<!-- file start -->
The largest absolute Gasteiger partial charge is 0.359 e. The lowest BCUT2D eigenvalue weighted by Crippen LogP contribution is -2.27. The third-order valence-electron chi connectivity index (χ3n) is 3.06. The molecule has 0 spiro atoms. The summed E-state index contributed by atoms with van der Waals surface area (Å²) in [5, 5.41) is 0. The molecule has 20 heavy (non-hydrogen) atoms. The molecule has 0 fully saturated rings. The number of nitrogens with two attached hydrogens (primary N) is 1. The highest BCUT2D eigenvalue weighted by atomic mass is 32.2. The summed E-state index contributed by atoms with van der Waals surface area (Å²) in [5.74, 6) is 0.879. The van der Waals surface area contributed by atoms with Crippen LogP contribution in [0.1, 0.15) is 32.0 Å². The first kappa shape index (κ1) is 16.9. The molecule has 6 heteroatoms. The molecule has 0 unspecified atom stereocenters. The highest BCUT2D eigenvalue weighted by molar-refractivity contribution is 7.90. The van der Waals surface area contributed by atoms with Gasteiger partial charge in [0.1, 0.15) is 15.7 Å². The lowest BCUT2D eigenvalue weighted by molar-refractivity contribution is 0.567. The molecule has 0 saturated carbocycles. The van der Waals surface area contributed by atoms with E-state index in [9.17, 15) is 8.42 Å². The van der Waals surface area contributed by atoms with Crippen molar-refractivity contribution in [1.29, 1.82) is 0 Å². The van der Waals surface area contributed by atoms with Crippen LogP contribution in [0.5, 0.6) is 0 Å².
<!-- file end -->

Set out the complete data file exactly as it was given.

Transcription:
The largest absolute Gasteiger partial charge is 0.359 e. The lowest BCUT2D eigenvalue weighted by Crippen LogP contribution is -2.27. The third-order valence-electron chi connectivity index (χ3n) is 3.06. The molecule has 0 spiro atoms. The summed E-state index contributed by atoms with van der Waals surface area (Å²) in [5, 5.41) is 0. The molecule has 20 heavy (non-hydrogen) atoms. The molecule has 0 fully saturated rings. The number of nitrogens with two attached hydrogens (primary N) is 1. The highest BCUT2D eigenvalue weighted by atomic mass is 32.2. The summed E-state index contributed by atoms with van der Waals surface area (Å²) in [5.74, 6) is 0.879. The van der Waals surface area contributed by atoms with Crippen LogP contribution in [0.1, 0.15) is 32.0 Å². The first kappa shape index (κ1) is 16.9. The molecule has 6 heteroatoms. The molecule has 0 unspecified atom stereocenters. The highest BCUT2D eigenvalue weighted by molar-refractivity contribution is 7.90. The van der Waals surface area contributed by atoms with Gasteiger partial charge in [0.1, 0.15) is 15.7 Å². The lowest BCUT2D eigenvalue weighted by molar-refractivity contribution is 0.567. The molecule has 0 saturated carbocycles. The van der Waals surface area contributed by atoms with E-state index in [9.17, 15) is 8.42 Å². The van der Waals surface area contributed by atoms with Crippen molar-refractivity contribution in [1.29, 1.82) is 0 Å². The van der Waals surface area contributed by atoms with Crippen LogP contribution in [0.5, 0.6) is 0 Å².